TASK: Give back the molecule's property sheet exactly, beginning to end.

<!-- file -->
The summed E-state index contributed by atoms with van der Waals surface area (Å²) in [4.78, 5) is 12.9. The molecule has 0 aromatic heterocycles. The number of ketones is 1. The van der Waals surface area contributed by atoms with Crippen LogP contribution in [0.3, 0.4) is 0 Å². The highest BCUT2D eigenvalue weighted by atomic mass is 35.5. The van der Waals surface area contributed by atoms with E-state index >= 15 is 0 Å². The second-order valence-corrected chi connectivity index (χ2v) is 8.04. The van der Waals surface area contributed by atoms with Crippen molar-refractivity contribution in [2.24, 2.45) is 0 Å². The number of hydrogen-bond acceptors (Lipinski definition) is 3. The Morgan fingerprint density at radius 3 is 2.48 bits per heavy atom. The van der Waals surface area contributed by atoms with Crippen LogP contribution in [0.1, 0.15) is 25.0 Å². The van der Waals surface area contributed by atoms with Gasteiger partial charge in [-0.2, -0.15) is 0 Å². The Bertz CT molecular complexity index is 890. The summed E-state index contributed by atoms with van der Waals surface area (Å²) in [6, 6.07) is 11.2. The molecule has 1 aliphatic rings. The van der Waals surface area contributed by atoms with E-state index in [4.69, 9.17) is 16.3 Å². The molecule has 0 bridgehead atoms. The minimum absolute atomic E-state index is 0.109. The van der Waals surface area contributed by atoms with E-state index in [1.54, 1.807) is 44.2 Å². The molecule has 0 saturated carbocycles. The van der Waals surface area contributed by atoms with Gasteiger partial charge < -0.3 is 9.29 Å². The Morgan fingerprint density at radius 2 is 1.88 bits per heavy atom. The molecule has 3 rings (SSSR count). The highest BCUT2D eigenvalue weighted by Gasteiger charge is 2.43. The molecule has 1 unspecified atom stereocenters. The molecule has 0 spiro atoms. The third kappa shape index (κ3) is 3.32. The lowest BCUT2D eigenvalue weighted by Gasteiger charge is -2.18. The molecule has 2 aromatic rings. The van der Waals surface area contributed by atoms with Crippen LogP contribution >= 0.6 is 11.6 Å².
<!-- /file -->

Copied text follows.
The summed E-state index contributed by atoms with van der Waals surface area (Å²) in [4.78, 5) is 12.9. The molecule has 0 aromatic heterocycles. The number of ketones is 1. The van der Waals surface area contributed by atoms with Crippen LogP contribution in [0.3, 0.4) is 0 Å². The highest BCUT2D eigenvalue weighted by atomic mass is 35.5. The van der Waals surface area contributed by atoms with E-state index >= 15 is 0 Å². The second-order valence-corrected chi connectivity index (χ2v) is 8.04. The van der Waals surface area contributed by atoms with Crippen molar-refractivity contribution in [2.24, 2.45) is 0 Å². The number of hydrogen-bond acceptors (Lipinski definition) is 3. The Morgan fingerprint density at radius 3 is 2.48 bits per heavy atom. The van der Waals surface area contributed by atoms with Crippen LogP contribution in [0.1, 0.15) is 25.0 Å². The van der Waals surface area contributed by atoms with Gasteiger partial charge in [-0.2, -0.15) is 0 Å². The Bertz CT molecular complexity index is 890. The summed E-state index contributed by atoms with van der Waals surface area (Å²) in [6, 6.07) is 11.2. The molecule has 1 aliphatic rings. The van der Waals surface area contributed by atoms with E-state index in [4.69, 9.17) is 16.3 Å². The molecule has 0 bridgehead atoms. The minimum absolute atomic E-state index is 0.109. The van der Waals surface area contributed by atoms with E-state index in [1.54, 1.807) is 44.2 Å². The molecule has 0 saturated carbocycles. The van der Waals surface area contributed by atoms with Gasteiger partial charge < -0.3 is 9.29 Å². The Morgan fingerprint density at radius 2 is 1.88 bits per heavy atom. The molecule has 3 rings (SSSR count). The highest BCUT2D eigenvalue weighted by Gasteiger charge is 2.43. The molecule has 1 unspecified atom stereocenters. The molecule has 0 spiro atoms. The third kappa shape index (κ3) is 3.32. The lowest BCUT2D eigenvalue weighted by Gasteiger charge is -2.18. The molecule has 2 aromatic rings. The van der Waals surface area contributed by atoms with Crippen LogP contribution >= 0.6 is 11.6 Å².